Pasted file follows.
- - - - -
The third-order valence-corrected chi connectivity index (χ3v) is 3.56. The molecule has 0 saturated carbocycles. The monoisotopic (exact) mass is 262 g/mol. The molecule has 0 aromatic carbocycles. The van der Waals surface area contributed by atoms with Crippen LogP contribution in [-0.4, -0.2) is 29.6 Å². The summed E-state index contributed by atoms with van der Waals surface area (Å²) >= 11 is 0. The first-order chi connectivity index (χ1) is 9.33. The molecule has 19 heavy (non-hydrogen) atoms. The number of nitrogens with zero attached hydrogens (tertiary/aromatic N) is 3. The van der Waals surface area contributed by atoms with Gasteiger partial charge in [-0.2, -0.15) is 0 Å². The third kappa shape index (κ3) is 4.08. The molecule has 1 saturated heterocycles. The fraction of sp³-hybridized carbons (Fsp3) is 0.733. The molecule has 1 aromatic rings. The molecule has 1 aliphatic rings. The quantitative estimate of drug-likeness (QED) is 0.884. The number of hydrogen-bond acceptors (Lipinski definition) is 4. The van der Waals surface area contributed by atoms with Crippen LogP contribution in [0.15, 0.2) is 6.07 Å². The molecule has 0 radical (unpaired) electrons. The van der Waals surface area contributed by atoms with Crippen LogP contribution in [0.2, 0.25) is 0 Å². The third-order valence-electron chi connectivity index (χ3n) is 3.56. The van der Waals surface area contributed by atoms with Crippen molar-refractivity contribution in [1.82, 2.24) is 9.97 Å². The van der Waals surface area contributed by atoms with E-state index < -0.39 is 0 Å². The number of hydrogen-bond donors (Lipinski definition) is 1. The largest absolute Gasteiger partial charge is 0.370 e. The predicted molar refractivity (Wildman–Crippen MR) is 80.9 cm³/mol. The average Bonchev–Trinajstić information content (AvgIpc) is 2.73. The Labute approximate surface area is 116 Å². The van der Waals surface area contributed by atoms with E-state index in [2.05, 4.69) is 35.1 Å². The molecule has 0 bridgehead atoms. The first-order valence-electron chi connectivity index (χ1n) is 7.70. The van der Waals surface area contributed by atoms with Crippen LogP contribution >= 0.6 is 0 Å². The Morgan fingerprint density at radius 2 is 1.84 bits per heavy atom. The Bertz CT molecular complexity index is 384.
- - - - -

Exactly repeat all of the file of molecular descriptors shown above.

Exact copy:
The third-order valence-corrected chi connectivity index (χ3v) is 3.56. The molecule has 0 saturated carbocycles. The monoisotopic (exact) mass is 262 g/mol. The molecule has 0 aromatic carbocycles. The van der Waals surface area contributed by atoms with Crippen LogP contribution in [-0.4, -0.2) is 29.6 Å². The summed E-state index contributed by atoms with van der Waals surface area (Å²) >= 11 is 0. The first-order chi connectivity index (χ1) is 9.33. The molecule has 19 heavy (non-hydrogen) atoms. The number of nitrogens with zero attached hydrogens (tertiary/aromatic N) is 3. The van der Waals surface area contributed by atoms with Gasteiger partial charge in [-0.2, -0.15) is 0 Å². The third kappa shape index (κ3) is 4.08. The molecule has 1 saturated heterocycles. The fraction of sp³-hybridized carbons (Fsp3) is 0.733. The molecule has 1 aromatic rings. The molecule has 1 aliphatic rings. The quantitative estimate of drug-likeness (QED) is 0.884. The number of hydrogen-bond acceptors (Lipinski definition) is 4. The van der Waals surface area contributed by atoms with Crippen LogP contribution in [0.15, 0.2) is 6.07 Å². The molecule has 0 radical (unpaired) electrons. The van der Waals surface area contributed by atoms with Crippen LogP contribution in [0.2, 0.25) is 0 Å². The third-order valence-electron chi connectivity index (χ3n) is 3.56. The van der Waals surface area contributed by atoms with Crippen molar-refractivity contribution in [1.82, 2.24) is 9.97 Å². The van der Waals surface area contributed by atoms with E-state index < -0.39 is 0 Å². The number of hydrogen-bond donors (Lipinski definition) is 1. The largest absolute Gasteiger partial charge is 0.370 e. The predicted molar refractivity (Wildman–Crippen MR) is 80.9 cm³/mol. The average Bonchev–Trinajstić information content (AvgIpc) is 2.73. The Labute approximate surface area is 116 Å². The van der Waals surface area contributed by atoms with E-state index in [2.05, 4.69) is 35.1 Å². The molecule has 0 bridgehead atoms. The first-order valence-electron chi connectivity index (χ1n) is 7.70. The van der Waals surface area contributed by atoms with Crippen LogP contribution >= 0.6 is 0 Å². The Morgan fingerprint density at radius 2 is 1.84 bits per heavy atom. The Bertz CT molecular complexity index is 384.